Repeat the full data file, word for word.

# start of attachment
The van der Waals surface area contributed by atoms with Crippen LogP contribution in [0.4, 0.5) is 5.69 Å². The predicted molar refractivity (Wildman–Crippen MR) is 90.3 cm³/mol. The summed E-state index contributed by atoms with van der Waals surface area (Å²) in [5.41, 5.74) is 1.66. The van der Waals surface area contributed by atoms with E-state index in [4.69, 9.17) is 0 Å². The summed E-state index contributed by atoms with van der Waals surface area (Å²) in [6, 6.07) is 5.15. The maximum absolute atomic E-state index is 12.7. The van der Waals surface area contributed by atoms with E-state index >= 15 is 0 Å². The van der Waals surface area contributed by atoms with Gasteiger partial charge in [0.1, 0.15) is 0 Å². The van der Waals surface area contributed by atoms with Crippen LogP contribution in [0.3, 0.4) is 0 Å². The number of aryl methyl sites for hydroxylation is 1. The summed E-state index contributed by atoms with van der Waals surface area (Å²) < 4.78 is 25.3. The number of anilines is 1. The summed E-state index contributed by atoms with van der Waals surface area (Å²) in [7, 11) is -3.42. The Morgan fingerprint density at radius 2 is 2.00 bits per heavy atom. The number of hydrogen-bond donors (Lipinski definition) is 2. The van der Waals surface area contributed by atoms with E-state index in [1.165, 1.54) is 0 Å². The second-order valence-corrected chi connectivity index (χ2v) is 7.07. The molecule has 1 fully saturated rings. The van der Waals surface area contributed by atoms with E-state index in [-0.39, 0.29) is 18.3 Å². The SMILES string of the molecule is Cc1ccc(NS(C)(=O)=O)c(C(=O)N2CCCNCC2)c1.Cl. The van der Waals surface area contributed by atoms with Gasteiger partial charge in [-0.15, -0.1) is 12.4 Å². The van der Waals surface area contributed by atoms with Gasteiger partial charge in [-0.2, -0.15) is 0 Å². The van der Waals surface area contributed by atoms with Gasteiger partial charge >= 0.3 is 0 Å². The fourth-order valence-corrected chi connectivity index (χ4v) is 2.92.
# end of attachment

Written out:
The van der Waals surface area contributed by atoms with Crippen LogP contribution in [0.4, 0.5) is 5.69 Å². The predicted molar refractivity (Wildman–Crippen MR) is 90.3 cm³/mol. The summed E-state index contributed by atoms with van der Waals surface area (Å²) in [5.41, 5.74) is 1.66. The van der Waals surface area contributed by atoms with E-state index in [4.69, 9.17) is 0 Å². The summed E-state index contributed by atoms with van der Waals surface area (Å²) in [6, 6.07) is 5.15. The maximum absolute atomic E-state index is 12.7. The van der Waals surface area contributed by atoms with E-state index >= 15 is 0 Å². The van der Waals surface area contributed by atoms with Gasteiger partial charge in [0.1, 0.15) is 0 Å². The van der Waals surface area contributed by atoms with Crippen LogP contribution in [0.3, 0.4) is 0 Å². The number of aryl methyl sites for hydroxylation is 1. The summed E-state index contributed by atoms with van der Waals surface area (Å²) < 4.78 is 25.3. The number of anilines is 1. The summed E-state index contributed by atoms with van der Waals surface area (Å²) in [7, 11) is -3.42. The Morgan fingerprint density at radius 2 is 2.00 bits per heavy atom. The number of hydrogen-bond donors (Lipinski definition) is 2. The van der Waals surface area contributed by atoms with E-state index in [1.165, 1.54) is 0 Å². The second-order valence-corrected chi connectivity index (χ2v) is 7.07. The molecule has 1 fully saturated rings. The van der Waals surface area contributed by atoms with E-state index in [-0.39, 0.29) is 18.3 Å². The SMILES string of the molecule is Cc1ccc(NS(C)(=O)=O)c(C(=O)N2CCCNCC2)c1.Cl. The van der Waals surface area contributed by atoms with Gasteiger partial charge in [-0.15, -0.1) is 12.4 Å². The van der Waals surface area contributed by atoms with Gasteiger partial charge in [-0.2, -0.15) is 0 Å². The van der Waals surface area contributed by atoms with Gasteiger partial charge >= 0.3 is 0 Å². The fourth-order valence-corrected chi connectivity index (χ4v) is 2.92.